Photographing the 2024 Total Solar Eclipse (results)

The path of totality for the 2017 Total Solar Eclipse ran right through my backyard, and it was my first experience photographing totality. Total solar eclipses, when the moon completely covers the sun, are rare. After this year's eclipse, the lower 48 United States will see a brief bit of totality up around Montana in 2044, and a major event across the US in 2045—and I'll be near retirement!

2024 Total Solar Eclipse composite photo by Jeff Geerling
See the full-size image of the eclipse composite on Flickr.

The above photograph is a composite image of all the stages of the 2024 eclipse. I took the pictures in the midst of a few thousand people scattered Fruitland, Missouri, during the April 8, 2024 Total Solar Eclipse.

Radxa's SATA HAT makes compact Pi 5 NAS

Radxa's latest iteration of its Penta SATA HAT has been retooled to work with the Raspberry Pi 5.

Radxa Penta SATA HAT for Raspberry Pi 5 with a Pi mug

The Pi 5 includes a PCIe connector, which allows the SATA hat to interface directly via a JMB585 SATA to PCIe bridge, rather than relying on the older Dual/Quad SATA HAT's SATA-to-USB-to-PCIe setup.

Does the direct PCIe connection help? Yes.

Is the Pi 5 noticeably faster than the Pi 4 for NAS applications? Yes.

Radxa Penta SATA HAT installed on Pi 5 with Drives next to it

Is the Pi 5 + Penta SATA HAT the ultimate low-power NAS solution? Maybe.

macOS Finder is still bad at network file copies

In what is becoming a kind of hobby for me, I've just finished testing another tiny NAS—more on that tomorrow.

But as I was testing, I started getting frustrated with the fact I've never been able to get a Raspberry Pi—regardless of internal storage speeds, even with 800+ MB/sec PCIe-based storage—to consistently write more than around 100 MB/sec write speeds over the network, with either Samba or NFS.

NFS would be more consistent... but it ran around 82 MB/sec:

NFS file copy to Raspberry Pi 5 stalled at 80 MB per second

Samba would peak around 115 MB/sec, but it was wildly inconsistent, averaging around 70 MB/sec:

Samba file copy to Raspberry Pi 5 wild undulations

I have a problem: I use macOS1.

Sipeed's new handheld RISC-V Cyberdeck

tl;dr: Sipeed sent a Lichee Console 4A to test. It has a T-Head TH1520 4-core RISC-V CPU that's on par with 2-3 generations-old Arm SBC CPUs, and is in a fun but impractical netbook/cyberdeck form factor. Here's my video on the Lichee Console 4A, and here's all my test data on GitHub.

Sipeed Lichee Console 4A

Last year I tested the StarFive VisionFive 2 and Milk-V Mars CM—both machines ran the JH7110, a 4-core RISC-V SoC that was slower than a Pi 3.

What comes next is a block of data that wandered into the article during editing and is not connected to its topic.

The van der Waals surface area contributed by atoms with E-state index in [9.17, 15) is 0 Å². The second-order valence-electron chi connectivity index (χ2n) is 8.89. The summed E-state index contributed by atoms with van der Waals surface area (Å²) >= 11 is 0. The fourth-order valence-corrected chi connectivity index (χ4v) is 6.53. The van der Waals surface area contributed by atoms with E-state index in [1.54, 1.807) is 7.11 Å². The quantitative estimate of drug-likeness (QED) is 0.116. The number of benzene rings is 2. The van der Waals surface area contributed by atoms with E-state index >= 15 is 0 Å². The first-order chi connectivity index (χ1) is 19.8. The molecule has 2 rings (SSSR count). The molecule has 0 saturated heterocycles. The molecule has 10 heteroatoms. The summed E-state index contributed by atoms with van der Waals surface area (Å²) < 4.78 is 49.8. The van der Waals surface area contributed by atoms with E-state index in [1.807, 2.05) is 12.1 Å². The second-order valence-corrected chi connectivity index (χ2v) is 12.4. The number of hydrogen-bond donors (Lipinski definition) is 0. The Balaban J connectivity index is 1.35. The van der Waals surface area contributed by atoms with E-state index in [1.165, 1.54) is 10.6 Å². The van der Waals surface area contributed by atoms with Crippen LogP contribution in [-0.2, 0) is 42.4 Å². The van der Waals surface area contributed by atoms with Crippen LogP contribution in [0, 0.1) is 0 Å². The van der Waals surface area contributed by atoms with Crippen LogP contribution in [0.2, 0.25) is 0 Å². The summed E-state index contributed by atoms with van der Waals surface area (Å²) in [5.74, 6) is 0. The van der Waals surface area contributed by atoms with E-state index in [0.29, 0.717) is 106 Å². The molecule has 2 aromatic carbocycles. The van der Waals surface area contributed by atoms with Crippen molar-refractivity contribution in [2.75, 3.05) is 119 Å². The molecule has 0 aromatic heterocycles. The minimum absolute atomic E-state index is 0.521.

Sipeed introduced the Lichee Pi 4A line of computers, offering a slightly newer T-Head TH1520 SoC, which is also 4-core, but uses faster C910 cores than the JH7110.

Talking Hot Dog gives new meaning to 'Ham radio'

...except it was a beef frank. Make your wurst jokes in the comments.

Hot Dog exhibiting severe RF burns

What you see above is the remains of a hot dog after it has been applied to an AM radio tower operating in its daytime pattern, at around 6 kW.

A couple months ago, soon after we posted our If I touch this tower, I die video, a few commenters mentioned you likely wouldn't die after touching a high-power AM tower—rather, you'd have serious RF burns.

I was trying to figure out a way to somewhat safely test the scenario: what would happen if someone walked up and touched the tower, while standing on the ground?

If reading's not your thing, check out the short video we posted on Geerling Engineering:

Build log: Power Mac G4 MDD

Power Mac G4 MDD on Desk

This blog post will serve as my long-term build log for the Power Mac G4 MDD I started restoring in the video Retro Computing Enthusiasts are Masochists in early 2024. See also: Build log: Macintosh PowerBook 3400c.

The G4's swan song

Apple's Blue-and-White G3 brought a bit of fun into the industrial design of Apple's pro desktop line of Macs. The four-handle polycarbonate design language progressed through a few generations of G3 and G4, culminating in the 'Mirrored Drive Door' model.

This model is also nicknamed 'Windtunnel' for the amount of noise it generates. The original G3 minitower ran a single 300 MHz G3.

The MDD came in configurations with up to two 1.42 GHz G4 (PowerPC 7455) CPUs, two full-size optical drive bays, and even more expansion.